On Wednesday, a jury of eight returned with unanimous guilty verdicts against Jim Gatto, a former Adidas marketing executive, Merl Code, a former Adidas consultant, and Christian Dawkins, an aspiring sports agent, after three days and 18 hours’ worth of deliberations. The defendants were convicted on charges of wire fraud and conspiracy to commit wire fraud, for defrauding National Collegiate Athletic Association (NCAA) schools by paying athletes to attend Adidas-sponsored schools, specifically Louisville, Kansas, and North Carolina State.
Most famously, Brian ‘Tugs’ Bowen’s father, Brian Bowen Sr., accepted nearly $20,000 from Munish Sood, a former colleague of Dawkins, who had pled guilty earlier in the week and agreed to testify against the remaining defendants as part of his agreement with the government. Bowen Sr. accepted the money in the summer of 2017 for his son to attend the University of Louisville, an Adidas school, instead of the University of Oregon, a Nike school.
The relationships between sport apparel companies, such as Nike, Adidas, Under Armour, and Reebok, have been long-lasting and well-documented. Companies begin attracting young players using their pre-college basketball camps and ‘grassroots’ leagues, sponsor multitudes of college teams, and eventually hope to sign star players to multi-million dollar endorsement deals.
As such, it is perhaps unsurprising that the defendants used unregulated measures to entice athletes to attend Adidas schools. What is surprising is the nature of said dealings: Gatto would disguise the money as a normal expense and the money would be given to athletes in the form of cash in parking lots and hotel rooms. It was so shady that Cole and Dawkin were caught joking in a secretly recorded FBI video that they were “surprised there aren’t more murders.”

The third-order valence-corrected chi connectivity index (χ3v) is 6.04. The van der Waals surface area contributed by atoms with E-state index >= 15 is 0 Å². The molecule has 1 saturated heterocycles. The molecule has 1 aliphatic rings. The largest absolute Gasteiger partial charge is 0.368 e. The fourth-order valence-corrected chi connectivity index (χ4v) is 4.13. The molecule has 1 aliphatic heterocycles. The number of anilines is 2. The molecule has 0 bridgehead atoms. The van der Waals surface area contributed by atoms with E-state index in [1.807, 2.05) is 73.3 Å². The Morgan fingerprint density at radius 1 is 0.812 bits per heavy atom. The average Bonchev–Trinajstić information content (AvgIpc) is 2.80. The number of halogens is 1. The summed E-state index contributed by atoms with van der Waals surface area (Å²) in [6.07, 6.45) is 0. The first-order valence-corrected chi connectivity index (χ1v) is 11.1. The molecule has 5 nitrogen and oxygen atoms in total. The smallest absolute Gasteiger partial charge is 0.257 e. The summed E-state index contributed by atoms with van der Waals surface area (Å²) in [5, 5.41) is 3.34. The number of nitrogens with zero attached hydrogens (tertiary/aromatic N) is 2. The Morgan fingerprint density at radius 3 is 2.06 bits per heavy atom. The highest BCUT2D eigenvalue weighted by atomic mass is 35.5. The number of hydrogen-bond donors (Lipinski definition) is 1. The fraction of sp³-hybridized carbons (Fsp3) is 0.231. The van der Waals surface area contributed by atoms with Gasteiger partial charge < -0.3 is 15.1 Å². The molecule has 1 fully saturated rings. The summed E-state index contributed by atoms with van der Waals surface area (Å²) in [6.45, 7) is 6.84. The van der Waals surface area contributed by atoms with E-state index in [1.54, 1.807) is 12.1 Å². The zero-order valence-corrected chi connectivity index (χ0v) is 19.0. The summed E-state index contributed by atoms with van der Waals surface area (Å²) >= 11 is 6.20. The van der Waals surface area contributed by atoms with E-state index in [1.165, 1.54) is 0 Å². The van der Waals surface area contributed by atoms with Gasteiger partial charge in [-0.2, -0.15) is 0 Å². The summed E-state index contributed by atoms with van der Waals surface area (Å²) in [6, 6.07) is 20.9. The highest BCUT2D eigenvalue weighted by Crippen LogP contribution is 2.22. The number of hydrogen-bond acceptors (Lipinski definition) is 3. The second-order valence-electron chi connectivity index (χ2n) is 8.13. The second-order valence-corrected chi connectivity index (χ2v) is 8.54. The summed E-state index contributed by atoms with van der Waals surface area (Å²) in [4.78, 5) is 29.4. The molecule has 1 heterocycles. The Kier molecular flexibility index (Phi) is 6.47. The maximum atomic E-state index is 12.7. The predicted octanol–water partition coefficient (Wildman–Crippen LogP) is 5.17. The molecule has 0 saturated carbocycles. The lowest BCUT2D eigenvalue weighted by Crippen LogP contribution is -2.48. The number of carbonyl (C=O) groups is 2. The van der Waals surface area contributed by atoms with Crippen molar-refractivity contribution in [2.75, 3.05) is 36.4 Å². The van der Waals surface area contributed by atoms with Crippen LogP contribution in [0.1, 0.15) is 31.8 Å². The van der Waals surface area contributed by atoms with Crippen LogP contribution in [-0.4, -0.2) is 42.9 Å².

Despite all this, the defendants still denied breaking the law. They did not deny that their conduct broke NCAA amateurism rules, however, which prohibits NCAA athletes from accepting payments outside of college scholarships. The prosecution relied on a claim that the universities were also victims who were duped by the defendants into unwitting playing and granting scholarships to ineligible athletes. As a result, though the judge constantly reminded jurors that it was the defendants and not the NCAA rules that were standing trial, the NCAA’s archaic rules, where college athletes earn an almost non-existent fraction of the billion dollar industry, were impossible to ignore.
But for the most part, the NCAA has been business as usual, though rumors have already begun that this scandal may lead to the demise of the NBA’s already controversial “one-and-done” rule. It should be interesting to see how this conviction will affect the next two highly anticipated college basketball-related criminal trials: a bribery charge against Chuck Connors Person, former Auburn University basketball coach, and a bribery charge against three former NCAA assistant coaches.
Jess Hui is a Sports and Entertainment Highlight Contributor for the Harvard Journal of Sports and Entertainment Law and a current first year student at Harvard Law School (Class of 2021).
Image: Adam Glanzman, Michigan Daily, Peyton Siva hoists Louisville’s NCAA championship trophy in 2013, CC BY 2.0